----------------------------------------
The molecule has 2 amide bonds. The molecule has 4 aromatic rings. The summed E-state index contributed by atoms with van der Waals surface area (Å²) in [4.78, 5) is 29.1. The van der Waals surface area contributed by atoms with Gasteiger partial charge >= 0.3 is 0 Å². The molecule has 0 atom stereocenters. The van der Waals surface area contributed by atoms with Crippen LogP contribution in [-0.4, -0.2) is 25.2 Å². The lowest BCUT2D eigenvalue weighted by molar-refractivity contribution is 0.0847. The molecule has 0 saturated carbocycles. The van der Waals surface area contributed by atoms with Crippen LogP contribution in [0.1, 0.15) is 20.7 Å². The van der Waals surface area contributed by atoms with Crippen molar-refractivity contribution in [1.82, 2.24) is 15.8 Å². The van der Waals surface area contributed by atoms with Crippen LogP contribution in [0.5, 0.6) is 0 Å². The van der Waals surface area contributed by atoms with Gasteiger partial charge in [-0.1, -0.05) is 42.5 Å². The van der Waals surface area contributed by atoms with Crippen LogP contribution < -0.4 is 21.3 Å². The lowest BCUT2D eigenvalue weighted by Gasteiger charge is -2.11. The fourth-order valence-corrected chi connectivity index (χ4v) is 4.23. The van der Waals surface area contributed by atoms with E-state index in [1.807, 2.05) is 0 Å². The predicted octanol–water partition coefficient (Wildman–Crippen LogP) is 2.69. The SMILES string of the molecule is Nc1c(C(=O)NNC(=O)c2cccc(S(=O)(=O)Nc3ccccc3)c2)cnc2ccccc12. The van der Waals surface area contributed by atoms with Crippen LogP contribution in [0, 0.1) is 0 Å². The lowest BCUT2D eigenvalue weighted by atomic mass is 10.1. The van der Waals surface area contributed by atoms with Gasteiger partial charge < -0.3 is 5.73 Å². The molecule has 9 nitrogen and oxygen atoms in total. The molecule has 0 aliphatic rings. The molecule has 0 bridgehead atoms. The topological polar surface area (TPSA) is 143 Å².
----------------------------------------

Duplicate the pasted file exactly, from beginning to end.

The molecule has 2 amide bonds. The molecule has 4 aromatic rings. The summed E-state index contributed by atoms with van der Waals surface area (Å²) in [4.78, 5) is 29.1. The van der Waals surface area contributed by atoms with Gasteiger partial charge >= 0.3 is 0 Å². The molecule has 0 atom stereocenters. The van der Waals surface area contributed by atoms with Crippen LogP contribution in [-0.4, -0.2) is 25.2 Å². The lowest BCUT2D eigenvalue weighted by molar-refractivity contribution is 0.0847. The molecule has 0 saturated carbocycles. The van der Waals surface area contributed by atoms with Crippen LogP contribution in [0.1, 0.15) is 20.7 Å². The van der Waals surface area contributed by atoms with Crippen molar-refractivity contribution in [1.82, 2.24) is 15.8 Å². The van der Waals surface area contributed by atoms with Crippen LogP contribution in [0.5, 0.6) is 0 Å². The van der Waals surface area contributed by atoms with Gasteiger partial charge in [-0.1, -0.05) is 42.5 Å². The van der Waals surface area contributed by atoms with Crippen LogP contribution < -0.4 is 21.3 Å². The lowest BCUT2D eigenvalue weighted by Gasteiger charge is -2.11. The fourth-order valence-corrected chi connectivity index (χ4v) is 4.23. The van der Waals surface area contributed by atoms with E-state index in [1.807, 2.05) is 0 Å². The predicted octanol–water partition coefficient (Wildman–Crippen LogP) is 2.69. The SMILES string of the molecule is Nc1c(C(=O)NNC(=O)c2cccc(S(=O)(=O)Nc3ccccc3)c2)cnc2ccccc12. The van der Waals surface area contributed by atoms with Crippen LogP contribution in [0, 0.1) is 0 Å². The lowest BCUT2D eigenvalue weighted by atomic mass is 10.1. The van der Waals surface area contributed by atoms with Gasteiger partial charge < -0.3 is 5.73 Å². The molecule has 9 nitrogen and oxygen atoms in total. The molecule has 0 aliphatic rings. The molecule has 0 bridgehead atoms. The topological polar surface area (TPSA) is 143 Å².